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Is UK the best place to start a business?

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Since the detrimental effects of the pandemic, the UK has had both good and bad news. There is a more positive outlook, with growth in the UK exceeding that of any other G20 country. On the other hand, worker shortages have caused chaos at times.

However, there was recently some much-needed good news. As reported in City AM, the UK was considered the best country in Europe to start a business. The e-money platform Tide conducted the study and discovered that the UK has the lowest costs for starting a business.

Factors analysed during the study include the jobless rate, the ease of doing business, and the number of days required to set up a business. In second place was Ireland, with Holland and Denmark third and fourth respectively. There were no places in the top ten for Germany, Italy and Spain.

Since the pandemic began, many people have started their businesses. Most of these have been the younger generations. Not only is the UK the best place to start a business, but the performance over the last 18 months has been stronger in small to medium enterprises.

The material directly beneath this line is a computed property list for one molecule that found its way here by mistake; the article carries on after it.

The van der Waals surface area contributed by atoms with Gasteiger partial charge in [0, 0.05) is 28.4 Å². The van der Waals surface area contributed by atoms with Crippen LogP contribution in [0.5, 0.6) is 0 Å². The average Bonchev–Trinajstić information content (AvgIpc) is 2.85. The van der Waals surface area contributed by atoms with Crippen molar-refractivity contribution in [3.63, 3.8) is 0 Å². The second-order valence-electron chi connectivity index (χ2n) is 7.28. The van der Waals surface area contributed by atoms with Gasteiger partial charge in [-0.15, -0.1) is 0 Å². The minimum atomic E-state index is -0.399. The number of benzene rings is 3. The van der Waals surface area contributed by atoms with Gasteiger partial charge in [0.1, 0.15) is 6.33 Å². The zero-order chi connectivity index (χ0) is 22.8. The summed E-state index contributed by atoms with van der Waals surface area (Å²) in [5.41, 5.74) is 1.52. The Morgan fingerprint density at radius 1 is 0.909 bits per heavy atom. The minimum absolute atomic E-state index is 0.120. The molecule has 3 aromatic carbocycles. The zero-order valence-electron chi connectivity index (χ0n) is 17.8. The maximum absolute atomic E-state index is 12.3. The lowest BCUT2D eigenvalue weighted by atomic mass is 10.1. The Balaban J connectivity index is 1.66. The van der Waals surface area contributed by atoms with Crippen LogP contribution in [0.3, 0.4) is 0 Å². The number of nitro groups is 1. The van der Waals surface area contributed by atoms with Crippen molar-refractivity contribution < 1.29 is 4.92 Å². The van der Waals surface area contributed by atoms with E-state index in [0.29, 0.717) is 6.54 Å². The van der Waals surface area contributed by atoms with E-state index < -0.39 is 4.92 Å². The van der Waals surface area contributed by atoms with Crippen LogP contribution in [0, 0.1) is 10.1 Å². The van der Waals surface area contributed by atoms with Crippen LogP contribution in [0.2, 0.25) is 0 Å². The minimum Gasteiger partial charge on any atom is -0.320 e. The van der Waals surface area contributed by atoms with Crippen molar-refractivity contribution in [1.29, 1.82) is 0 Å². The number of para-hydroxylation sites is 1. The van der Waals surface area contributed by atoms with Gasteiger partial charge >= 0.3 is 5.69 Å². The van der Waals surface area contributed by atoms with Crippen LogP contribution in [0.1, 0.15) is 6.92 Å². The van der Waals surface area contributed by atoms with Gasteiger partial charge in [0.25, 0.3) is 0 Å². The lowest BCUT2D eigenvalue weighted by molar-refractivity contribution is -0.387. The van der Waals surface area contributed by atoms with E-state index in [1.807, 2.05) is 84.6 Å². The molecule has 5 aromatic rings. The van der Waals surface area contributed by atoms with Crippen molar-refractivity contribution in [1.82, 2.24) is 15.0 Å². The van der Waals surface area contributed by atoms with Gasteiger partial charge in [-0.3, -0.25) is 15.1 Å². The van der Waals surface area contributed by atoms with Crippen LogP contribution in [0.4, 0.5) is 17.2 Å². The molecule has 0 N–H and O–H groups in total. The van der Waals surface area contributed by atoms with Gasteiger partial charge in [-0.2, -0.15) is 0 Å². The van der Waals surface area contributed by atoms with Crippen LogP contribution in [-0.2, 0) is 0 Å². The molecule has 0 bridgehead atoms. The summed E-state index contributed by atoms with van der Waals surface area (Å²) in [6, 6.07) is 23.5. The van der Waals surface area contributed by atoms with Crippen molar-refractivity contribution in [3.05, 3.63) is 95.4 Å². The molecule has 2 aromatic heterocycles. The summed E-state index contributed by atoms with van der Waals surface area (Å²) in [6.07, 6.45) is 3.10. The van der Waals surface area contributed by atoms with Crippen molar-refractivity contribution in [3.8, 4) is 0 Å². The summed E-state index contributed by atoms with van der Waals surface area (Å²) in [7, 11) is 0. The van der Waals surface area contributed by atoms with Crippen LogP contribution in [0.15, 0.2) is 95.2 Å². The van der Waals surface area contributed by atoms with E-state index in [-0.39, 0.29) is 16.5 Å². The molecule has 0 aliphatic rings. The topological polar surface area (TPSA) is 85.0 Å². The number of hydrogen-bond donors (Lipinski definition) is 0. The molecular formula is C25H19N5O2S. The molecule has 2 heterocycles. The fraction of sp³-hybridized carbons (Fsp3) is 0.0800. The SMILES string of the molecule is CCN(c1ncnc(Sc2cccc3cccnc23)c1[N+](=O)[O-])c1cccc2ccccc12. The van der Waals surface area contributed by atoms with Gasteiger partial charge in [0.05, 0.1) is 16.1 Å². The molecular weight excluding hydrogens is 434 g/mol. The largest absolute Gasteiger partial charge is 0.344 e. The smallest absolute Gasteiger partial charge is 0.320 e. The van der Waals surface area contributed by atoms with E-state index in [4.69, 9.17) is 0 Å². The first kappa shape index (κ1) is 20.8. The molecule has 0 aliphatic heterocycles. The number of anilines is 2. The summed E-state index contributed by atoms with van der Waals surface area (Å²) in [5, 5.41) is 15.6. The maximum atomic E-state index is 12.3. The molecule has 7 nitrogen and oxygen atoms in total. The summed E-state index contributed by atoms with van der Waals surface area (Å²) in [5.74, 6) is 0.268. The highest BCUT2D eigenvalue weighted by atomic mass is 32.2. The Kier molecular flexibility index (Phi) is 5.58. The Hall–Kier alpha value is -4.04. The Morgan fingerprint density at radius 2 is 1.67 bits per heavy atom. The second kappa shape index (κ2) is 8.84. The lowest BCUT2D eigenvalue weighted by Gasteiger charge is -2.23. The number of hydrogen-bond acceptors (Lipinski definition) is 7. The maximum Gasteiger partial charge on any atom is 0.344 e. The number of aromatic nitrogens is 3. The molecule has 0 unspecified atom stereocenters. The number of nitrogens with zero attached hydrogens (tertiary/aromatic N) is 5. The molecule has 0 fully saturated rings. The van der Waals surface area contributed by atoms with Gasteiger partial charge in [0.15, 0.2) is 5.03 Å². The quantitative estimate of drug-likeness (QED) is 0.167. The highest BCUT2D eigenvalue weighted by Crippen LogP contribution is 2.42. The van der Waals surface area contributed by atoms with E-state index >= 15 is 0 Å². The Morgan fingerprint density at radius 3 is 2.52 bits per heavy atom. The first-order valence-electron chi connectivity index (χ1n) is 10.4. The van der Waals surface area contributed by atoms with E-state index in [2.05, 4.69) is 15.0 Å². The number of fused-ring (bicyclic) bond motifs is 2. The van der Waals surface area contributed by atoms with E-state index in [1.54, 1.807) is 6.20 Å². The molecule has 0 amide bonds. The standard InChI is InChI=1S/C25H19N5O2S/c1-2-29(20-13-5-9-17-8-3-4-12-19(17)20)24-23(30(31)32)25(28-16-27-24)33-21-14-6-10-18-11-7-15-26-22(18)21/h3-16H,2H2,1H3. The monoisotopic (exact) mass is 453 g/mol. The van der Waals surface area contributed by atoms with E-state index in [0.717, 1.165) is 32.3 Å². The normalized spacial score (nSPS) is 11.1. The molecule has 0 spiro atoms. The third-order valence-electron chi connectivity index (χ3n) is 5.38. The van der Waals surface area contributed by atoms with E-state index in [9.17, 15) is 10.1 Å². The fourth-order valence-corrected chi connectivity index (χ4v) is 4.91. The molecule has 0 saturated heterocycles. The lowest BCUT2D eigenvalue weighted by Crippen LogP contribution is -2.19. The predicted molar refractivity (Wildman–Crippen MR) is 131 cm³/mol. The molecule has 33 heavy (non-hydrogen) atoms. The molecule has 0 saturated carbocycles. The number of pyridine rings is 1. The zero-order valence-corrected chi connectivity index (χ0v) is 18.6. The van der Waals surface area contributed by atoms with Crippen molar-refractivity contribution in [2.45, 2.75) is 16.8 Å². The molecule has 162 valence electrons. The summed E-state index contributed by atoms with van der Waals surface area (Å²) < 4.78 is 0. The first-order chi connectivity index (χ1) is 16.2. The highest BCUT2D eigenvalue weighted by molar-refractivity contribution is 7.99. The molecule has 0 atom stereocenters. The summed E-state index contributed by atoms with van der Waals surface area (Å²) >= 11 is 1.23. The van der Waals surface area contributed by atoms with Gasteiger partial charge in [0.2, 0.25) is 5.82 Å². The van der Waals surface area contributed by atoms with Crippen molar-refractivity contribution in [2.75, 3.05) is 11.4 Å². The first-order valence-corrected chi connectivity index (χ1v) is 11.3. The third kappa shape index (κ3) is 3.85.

In 2020, companies run by decision-makers aged between 55 and 64 saw turnover reduce by 29%. Companies run by 45- —to 54-year-olds didn’t fare much better. SMEs run by people between 25 and 34 saw turnover fall by just 12%. But for companies run by 18- —to 24-year-olds, the drop in turnover was just 7%.

In 2020, companies run by 55-64-year-olds experienced a 29% drop in turnover, and those run by 45-54-year-olds saw a similar fall. In comparison, business owners aged 25-35 managed to only endure a 12% reduction in turnover, but the highest-performing age group was 18-24-year-olds. Their revenue decline was only 7%.

AXA CEO Claudio Gienal summarised the findings by saying, “The report finds that younger entrepreneurs have introduced new services and products, listened to the needs of local clients, and deployed digital solutions faster.”

Statistics released by the Federation of Small Business (FSB) showed that at the beginning of 2020, there were 5.94m small businesses with up to 49 employees in the UK. As a percentage of total businesses, this accounted for 99.3%. These firms employed 13.3 m people, and their total turnover was £1.6tn in 2020, which is 36% of the turnover from the private sector.

Many younger people view running their own businesses as the best way to achieve the correct work/life balance. Therefore, the fact that starting a business is made easier in the UK suggests good times ahead for this area of the economy.

Of all the G20 countries in Q2 of 2021, the UK economy grew at the fastest rate, at 4.8%. Consolidating this strong growth will be vitally important, and allowing small businesses to open and thrive will go a long way toward achieving this.

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